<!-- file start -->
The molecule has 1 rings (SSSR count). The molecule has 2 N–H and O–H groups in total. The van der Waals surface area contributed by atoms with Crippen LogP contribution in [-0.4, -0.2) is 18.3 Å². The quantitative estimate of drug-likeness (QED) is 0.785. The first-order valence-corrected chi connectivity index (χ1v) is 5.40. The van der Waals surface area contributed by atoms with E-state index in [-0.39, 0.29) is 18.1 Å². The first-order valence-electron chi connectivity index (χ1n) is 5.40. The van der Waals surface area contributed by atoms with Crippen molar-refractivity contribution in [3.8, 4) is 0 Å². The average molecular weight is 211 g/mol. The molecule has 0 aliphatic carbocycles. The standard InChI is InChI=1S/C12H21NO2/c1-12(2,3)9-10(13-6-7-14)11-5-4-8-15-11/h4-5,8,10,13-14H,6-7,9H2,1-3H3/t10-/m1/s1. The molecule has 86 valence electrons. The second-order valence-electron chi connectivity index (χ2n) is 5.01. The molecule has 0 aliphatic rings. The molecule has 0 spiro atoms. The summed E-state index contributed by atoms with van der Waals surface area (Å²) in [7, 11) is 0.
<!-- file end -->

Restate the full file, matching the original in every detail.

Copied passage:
The molecule has 1 rings (SSSR count). The molecule has 2 N–H and O–H groups in total. The van der Waals surface area contributed by atoms with Crippen LogP contribution in [-0.4, -0.2) is 18.3 Å². The quantitative estimate of drug-likeness (QED) is 0.785. The first-order valence-corrected chi connectivity index (χ1v) is 5.40. The van der Waals surface area contributed by atoms with E-state index in [-0.39, 0.29) is 18.1 Å². The first-order valence-electron chi connectivity index (χ1n) is 5.40. The van der Waals surface area contributed by atoms with Crippen molar-refractivity contribution in [3.8, 4) is 0 Å². The average molecular weight is 211 g/mol. The molecule has 0 aliphatic carbocycles. The standard InChI is InChI=1S/C12H21NO2/c1-12(2,3)9-10(13-6-7-14)11-5-4-8-15-11/h4-5,8,10,13-14H,6-7,9H2,1-3H3/t10-/m1/s1. The molecule has 86 valence electrons. The second-order valence-electron chi connectivity index (χ2n) is 5.01. The molecule has 0 aliphatic rings. The molecule has 0 spiro atoms. The summed E-state index contributed by atoms with van der Waals surface area (Å²) in [7, 11) is 0.